Military Veterans Challenge Denial Of Disability Benefits In Latest Court Battle

A decorated war veteran in Ottawa said that he never thought of battling against the federal government in court over benefits he and other disable former military veterans claimed they were denied.

Stephane Hebert, who served in the military for 21 years before being released medically in 2007, is the one of dozen veterans who’ve been fighting against the federal government. Hebert was diagnosed with several PTSD after joining the military to serve Yugoslavia in 1992. He did not apply for the disability payments, because he was told wrongly that he would not receive any payments.

Hebert claims that he had missed a 120-day deadline when he eventually learned that he was entitled to receive the benefits that the federal officials denied him.

“I was told I was not entitled to that, so in bouts of anger I just said, ‘Yeah, I’ll just leave it at that,'” the 48-year-old father said in an interview.

Hebert traveled to Halifax from New Brunswick for the certification hearing in Federal Court.

“I had no choice today but to push for this class action for members who have been misled,” he explained.

Most military veterans did not decide to apply for the payments, as the process is lengthy and costly. Oftentimes, they were told that they would not receive any benefits.

However, a federal court judge ruled in another case led by veteran Dennis Manuge together with several other disabled veterans that the formula used to determine the money they would receive is flawed and should be overturned. The case ended when Ottawa settled with about 7,500 claimants in the $887.8 million class-action lawsuit in 2013 over their clawed back pension benefits, reports the Star.

The federal government will oppose certification of the lawsuit, a spokesperson for the Department of National Defense said in an emailed statement.

“The Crown will submit that the common issues as presented cannot be determined on a basis which is in fact common to all members of the class,” wrote communications advisor Laura McIntyre-Grills. “In other words, the facts of this case does not meet the test for certification of a class.”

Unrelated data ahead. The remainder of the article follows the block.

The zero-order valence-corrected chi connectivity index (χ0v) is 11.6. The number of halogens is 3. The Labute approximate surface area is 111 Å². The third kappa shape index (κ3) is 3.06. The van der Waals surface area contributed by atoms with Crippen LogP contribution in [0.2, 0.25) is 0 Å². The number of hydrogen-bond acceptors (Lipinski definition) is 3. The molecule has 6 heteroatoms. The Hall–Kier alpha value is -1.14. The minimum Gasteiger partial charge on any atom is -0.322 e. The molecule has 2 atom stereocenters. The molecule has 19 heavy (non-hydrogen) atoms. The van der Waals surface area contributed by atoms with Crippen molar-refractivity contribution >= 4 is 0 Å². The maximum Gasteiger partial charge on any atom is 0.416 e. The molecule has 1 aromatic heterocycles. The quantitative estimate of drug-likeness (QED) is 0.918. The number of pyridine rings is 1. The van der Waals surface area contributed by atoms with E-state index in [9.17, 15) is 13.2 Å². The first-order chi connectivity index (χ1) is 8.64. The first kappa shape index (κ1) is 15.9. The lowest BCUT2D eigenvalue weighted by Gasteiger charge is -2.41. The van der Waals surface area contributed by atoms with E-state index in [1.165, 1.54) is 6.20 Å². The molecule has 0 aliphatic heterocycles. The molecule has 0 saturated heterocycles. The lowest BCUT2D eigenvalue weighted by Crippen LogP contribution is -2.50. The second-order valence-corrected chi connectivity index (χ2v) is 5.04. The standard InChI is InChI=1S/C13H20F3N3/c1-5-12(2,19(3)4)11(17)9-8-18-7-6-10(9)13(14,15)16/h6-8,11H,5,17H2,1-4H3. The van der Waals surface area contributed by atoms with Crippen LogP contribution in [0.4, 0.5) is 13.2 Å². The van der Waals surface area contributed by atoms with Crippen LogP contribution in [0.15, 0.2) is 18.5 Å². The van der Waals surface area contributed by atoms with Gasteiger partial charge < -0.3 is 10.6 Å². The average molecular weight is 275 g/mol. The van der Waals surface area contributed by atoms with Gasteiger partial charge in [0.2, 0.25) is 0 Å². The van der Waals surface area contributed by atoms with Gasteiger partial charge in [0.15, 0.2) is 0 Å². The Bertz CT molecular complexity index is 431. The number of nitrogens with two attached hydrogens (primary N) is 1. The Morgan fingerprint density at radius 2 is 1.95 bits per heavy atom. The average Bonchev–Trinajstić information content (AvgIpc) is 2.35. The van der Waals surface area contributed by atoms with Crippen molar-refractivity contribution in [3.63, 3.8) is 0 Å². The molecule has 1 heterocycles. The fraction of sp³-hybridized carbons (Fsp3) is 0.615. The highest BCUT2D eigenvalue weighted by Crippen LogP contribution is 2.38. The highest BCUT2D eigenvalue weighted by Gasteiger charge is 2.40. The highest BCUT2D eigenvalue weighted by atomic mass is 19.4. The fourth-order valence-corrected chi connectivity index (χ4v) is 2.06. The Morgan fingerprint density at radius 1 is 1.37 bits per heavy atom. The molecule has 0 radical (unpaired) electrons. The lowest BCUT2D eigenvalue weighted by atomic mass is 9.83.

Another veteran, Fernand Kenney, was rejected for the disability benefits related to post-traumatic stress disorder and his service in Bosnia in 1993 last year. Kenney said that he was provided wrong information by the insurance provider in his four-page application filed in the federal court. The wrong information is what made him not to apply for the benefits.

Kenney had already missed deadlines when he learned otherwise, and he had no options to apply again and receive what he was entitled to.

People in the forces receive several benefits for them and their family, including education, health, and military travel benefits.

Wallace says that it makes no sense that the veterans are denied of what they are entitled to just because incorrect information was used from an insurance provider.

“If you know you’re going to get zero dollars a month, of course you’re not going to go through all the hoops and expenses of filling out all the forms,” he said. “They served for an extended period of time and paid into an insurance benefit and when they needed that benefit, it wasn’t there for them.”

No comments were issued on the matter by the Department of Defense spokeswoman.

Wallace also adds that Kenney, who now lives in Quebec, has not been able to work because of his disability after being released from the military in 2005. Hebert, who stands for the same, also cannot join any other workplace after his release because of injuries and PTSD.

The dollar value of the case is still not known, but Wallace estimates that Hebert and Kenney should receive somewhere around $50,000 each.

“For Mr. Kenny, it probably is maybe $30,000 to $40,000. So, a life changing amount of money that he should have received when he was released back in 2005,” Wallace said.

[Photo by Spencer Platt/Getty Images]